Here is the full method:

private void LocateSceneAsset(string sceneIdString)
{
	var assetsPaths = AssetDatabase.FindAssets($"t:scene {sceneIdString}");
	if (assetsPaths.Length == 0)
	{
		Debug.Log($"No Scene Assets Found by SceneNavigationEditorWindow for {sceneIdString}");
		return;
	}

	foreach (var guid in assetsPaths) //for cases in which several scene of the same name exists
	{
		var path = AssetDatabase.GUIDToAssetPath(guid);
		var pathParts = path.Split('/');

		if (path.Contains(".unity"))
		{
			var assetName = pathParts.Last().Replace(".unity", "");
			if (String.Equals(assetName, sceneIdString, StringComparison.CurrentCultureIgnoreCase))
			{
				_assetPath = path;
				break;
			}

			if (assetName.Contains(sceneIdString))
			{
				_assetPath = path;
				break;
			}

			if (sceneIdString.Contains(assetName))
			{
				_assetPath = path;
				break;
			}
		}
	}
}

The last method we need to add to GameSceneActions is the ability to actually load the scene. As I detailed before, this will use EditorSceneManager, which controls the editor. I’ve also added a call to save the scene changes before transitioning. This is a bit backwards (like most of the UnityEditor namespace TBH) but we’ll actually press the Save and Save Project menu items from code with EditorApplication. Wicked.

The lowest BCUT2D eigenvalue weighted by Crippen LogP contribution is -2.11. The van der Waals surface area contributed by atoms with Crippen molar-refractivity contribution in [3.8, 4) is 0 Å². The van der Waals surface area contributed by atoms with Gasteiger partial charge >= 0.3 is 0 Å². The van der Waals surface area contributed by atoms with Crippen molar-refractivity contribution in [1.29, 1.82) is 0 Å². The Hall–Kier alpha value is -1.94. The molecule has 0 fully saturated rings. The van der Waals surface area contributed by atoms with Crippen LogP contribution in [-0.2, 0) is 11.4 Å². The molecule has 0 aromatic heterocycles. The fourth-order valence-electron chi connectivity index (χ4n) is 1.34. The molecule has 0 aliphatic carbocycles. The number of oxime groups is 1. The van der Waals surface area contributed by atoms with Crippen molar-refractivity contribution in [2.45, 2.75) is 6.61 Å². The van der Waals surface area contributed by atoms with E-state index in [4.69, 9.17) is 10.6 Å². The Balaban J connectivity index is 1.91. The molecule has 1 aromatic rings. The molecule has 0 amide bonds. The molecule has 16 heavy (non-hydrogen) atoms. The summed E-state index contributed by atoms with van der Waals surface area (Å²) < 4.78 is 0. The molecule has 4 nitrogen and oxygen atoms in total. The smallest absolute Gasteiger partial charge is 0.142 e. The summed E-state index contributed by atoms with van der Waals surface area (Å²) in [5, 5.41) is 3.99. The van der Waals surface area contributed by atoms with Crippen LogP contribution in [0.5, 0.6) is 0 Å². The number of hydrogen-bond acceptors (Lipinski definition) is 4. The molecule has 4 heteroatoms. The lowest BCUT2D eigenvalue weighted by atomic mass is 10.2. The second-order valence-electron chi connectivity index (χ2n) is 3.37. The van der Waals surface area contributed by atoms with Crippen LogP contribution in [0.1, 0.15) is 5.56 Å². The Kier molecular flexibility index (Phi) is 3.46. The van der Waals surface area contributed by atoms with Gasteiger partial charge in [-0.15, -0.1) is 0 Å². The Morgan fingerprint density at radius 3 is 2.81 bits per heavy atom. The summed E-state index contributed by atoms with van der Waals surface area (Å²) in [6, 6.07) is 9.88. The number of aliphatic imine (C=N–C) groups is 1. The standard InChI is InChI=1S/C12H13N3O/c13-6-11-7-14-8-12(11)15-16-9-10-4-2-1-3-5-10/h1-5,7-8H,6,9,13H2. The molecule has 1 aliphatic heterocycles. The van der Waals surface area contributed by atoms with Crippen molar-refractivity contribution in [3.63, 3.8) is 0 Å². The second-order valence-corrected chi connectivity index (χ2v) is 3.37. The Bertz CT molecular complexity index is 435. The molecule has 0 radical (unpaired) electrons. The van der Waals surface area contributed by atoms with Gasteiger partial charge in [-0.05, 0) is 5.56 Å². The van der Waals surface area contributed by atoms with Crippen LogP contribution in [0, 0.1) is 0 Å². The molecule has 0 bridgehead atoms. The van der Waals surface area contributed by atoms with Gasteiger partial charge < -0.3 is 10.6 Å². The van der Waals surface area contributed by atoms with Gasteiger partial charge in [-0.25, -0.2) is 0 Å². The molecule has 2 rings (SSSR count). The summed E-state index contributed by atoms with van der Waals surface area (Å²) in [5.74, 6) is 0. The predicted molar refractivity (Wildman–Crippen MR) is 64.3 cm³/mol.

[Button("Launch Scene")]
public void OpenScene()
{
	if (_assetPath != null)
	{
		EditorApplication.ExecuteMenuItem("File/Save");
		EditorApplication.ExecuteMenuItem("File/Save Project");

		if (Event.current != null && Event.current.alt)
		{
			EditorSceneManager.OpenScene(_assetPath, OpenSceneMode.Additive);
		}
		else
		{
			EditorSceneManager.OpenScene(_assetPath);    
		}
	}
}

Wait wait, what is Button ?? This is the true power of Odin right here… The ability to make every method in your serializable classes a button you can press in the editor. Super helpful for testing, and prevents you from creating custom renderers for you components. All with a simple attribute.